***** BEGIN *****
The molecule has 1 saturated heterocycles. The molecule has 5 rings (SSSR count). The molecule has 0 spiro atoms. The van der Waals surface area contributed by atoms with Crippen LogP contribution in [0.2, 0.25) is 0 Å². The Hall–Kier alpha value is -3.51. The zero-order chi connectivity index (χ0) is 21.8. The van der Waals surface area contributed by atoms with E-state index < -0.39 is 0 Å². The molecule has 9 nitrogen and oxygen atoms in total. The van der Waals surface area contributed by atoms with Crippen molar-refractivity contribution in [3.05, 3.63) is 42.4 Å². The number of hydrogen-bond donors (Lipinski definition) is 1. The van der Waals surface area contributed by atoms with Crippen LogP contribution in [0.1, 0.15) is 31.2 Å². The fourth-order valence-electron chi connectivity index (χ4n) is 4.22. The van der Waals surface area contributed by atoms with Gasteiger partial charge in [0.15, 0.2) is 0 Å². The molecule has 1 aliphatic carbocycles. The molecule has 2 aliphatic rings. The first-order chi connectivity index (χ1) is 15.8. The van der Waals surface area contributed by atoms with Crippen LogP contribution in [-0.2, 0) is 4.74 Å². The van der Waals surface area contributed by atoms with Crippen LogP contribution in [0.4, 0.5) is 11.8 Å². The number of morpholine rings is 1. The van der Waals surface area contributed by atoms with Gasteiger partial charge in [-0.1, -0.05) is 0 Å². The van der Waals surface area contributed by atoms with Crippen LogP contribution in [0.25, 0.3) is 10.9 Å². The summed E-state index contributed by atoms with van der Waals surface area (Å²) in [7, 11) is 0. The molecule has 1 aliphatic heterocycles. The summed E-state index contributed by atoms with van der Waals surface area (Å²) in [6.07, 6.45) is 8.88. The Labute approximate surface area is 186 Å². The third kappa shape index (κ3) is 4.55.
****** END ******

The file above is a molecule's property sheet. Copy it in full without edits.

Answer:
The molecule has 1 saturated heterocycles. The molecule has 5 rings (SSSR count). The molecule has 0 spiro atoms. The van der Waals surface area contributed by atoms with Crippen LogP contribution in [0.2, 0.25) is 0 Å². The Hall–Kier alpha value is -3.51. The zero-order chi connectivity index (χ0) is 21.8. The van der Waals surface area contributed by atoms with E-state index < -0.39 is 0 Å². The molecule has 9 nitrogen and oxygen atoms in total. The van der Waals surface area contributed by atoms with Crippen molar-refractivity contribution in [3.05, 3.63) is 42.4 Å². The number of hydrogen-bond donors (Lipinski definition) is 1. The van der Waals surface area contributed by atoms with Crippen LogP contribution in [0.1, 0.15) is 31.2 Å². The fourth-order valence-electron chi connectivity index (χ4n) is 4.22. The van der Waals surface area contributed by atoms with Gasteiger partial charge in [0.15, 0.2) is 0 Å². The molecule has 1 aliphatic carbocycles. The molecule has 2 aliphatic rings. The first-order chi connectivity index (χ1) is 15.8. The van der Waals surface area contributed by atoms with Crippen LogP contribution in [-0.2, 0) is 4.74 Å². The van der Waals surface area contributed by atoms with Crippen LogP contribution in [0.4, 0.5) is 11.8 Å². The number of morpholine rings is 1. The van der Waals surface area contributed by atoms with Gasteiger partial charge in [-0.1, -0.05) is 0 Å². The van der Waals surface area contributed by atoms with Crippen LogP contribution in [0.25, 0.3) is 10.9 Å². The summed E-state index contributed by atoms with van der Waals surface area (Å²) in [7, 11) is 0. The molecule has 1 aliphatic heterocycles. The summed E-state index contributed by atoms with van der Waals surface area (Å²) in [6.07, 6.45) is 8.88. The Labute approximate surface area is 186 Å². The third kappa shape index (κ3) is 4.55.